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A judge on Monday will consider whether to vacate Adnan Syed's murder conviction

Adnan Syed enters a Baltimore courthouse prior to a hearing on Feb. 3, 2016. A court hearing has been set for Monday to consider a request from prosecutors to vacate his 2000 murder conviction.
Barbara Haddock Taylor
/
The Baltimore Sun via AP, File
Adnan Syed enters a Baltimore courthouse prior to a hearing on Feb. 3, 2016. A court hearing has been set for Monday to consider a request from prosecutors to vacate his 2000 murder conviction.

BALTIMORE — A court hearing has been set for Monday in Baltimore to consider a request from prosecutors to vacate the 2000 murder conviction of Adnan Syed, whose case was chronicled in the hit podcast "Serial."

Baltimore Circuit Judge Melissa Phinn scheduled the hearing for 2 p.m., The Baltimore Sun reported.

The development comes after Baltimore prosecutors filed a motion Wednesday saying a lengthy investigation conducted with the defense had uncovered new evidence that could undermine the conviction of Syed.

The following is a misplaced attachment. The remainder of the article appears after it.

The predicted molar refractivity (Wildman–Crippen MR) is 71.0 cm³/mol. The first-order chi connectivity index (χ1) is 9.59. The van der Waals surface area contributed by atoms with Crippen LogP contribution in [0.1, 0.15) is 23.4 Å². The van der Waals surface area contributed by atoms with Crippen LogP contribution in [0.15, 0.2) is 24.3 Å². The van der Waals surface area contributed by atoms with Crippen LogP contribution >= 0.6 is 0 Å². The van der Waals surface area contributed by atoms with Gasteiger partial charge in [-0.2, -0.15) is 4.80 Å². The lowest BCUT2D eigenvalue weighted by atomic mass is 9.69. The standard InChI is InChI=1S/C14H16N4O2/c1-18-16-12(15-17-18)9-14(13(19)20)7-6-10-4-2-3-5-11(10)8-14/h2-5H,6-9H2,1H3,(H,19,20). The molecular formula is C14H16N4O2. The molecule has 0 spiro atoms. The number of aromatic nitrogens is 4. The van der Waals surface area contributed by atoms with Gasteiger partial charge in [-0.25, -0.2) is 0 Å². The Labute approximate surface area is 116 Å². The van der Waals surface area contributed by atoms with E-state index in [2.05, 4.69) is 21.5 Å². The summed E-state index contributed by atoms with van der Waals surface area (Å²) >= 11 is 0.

Syed has served more than 20 years in prison for the strangling of his ex-girlfriend Hae Min Lee, who was 18 when she was killed in 1999. Her body was found buried in a Baltimore park.

Syed, 42, has maintained his innocence for decades and captured the attention of millions in 2014 when the debut season of the "Serial" podcast focused on the case and raised doubts about some of the evidence, including cellphone tower data.

Prosecutors said in their motion that they weren't asserting that Syed is innocent but they lacked confidence "in the integrity of the conviction" and recommended he be released on his own recognizance or bail.

"We believe that keeping Mr. Syed detained as we continue to investigate the case with everything that we know now, when we do not have confidence in results of the first trial, would be unjust," State's Attorney Marilyn Mosby said.

According to a motion filed in the case, Maryland law says prosecutors generally have 30 days after a conviction is vacated to decide whether to drop the charges or to retry the case, the Sun reported.

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The Associated Press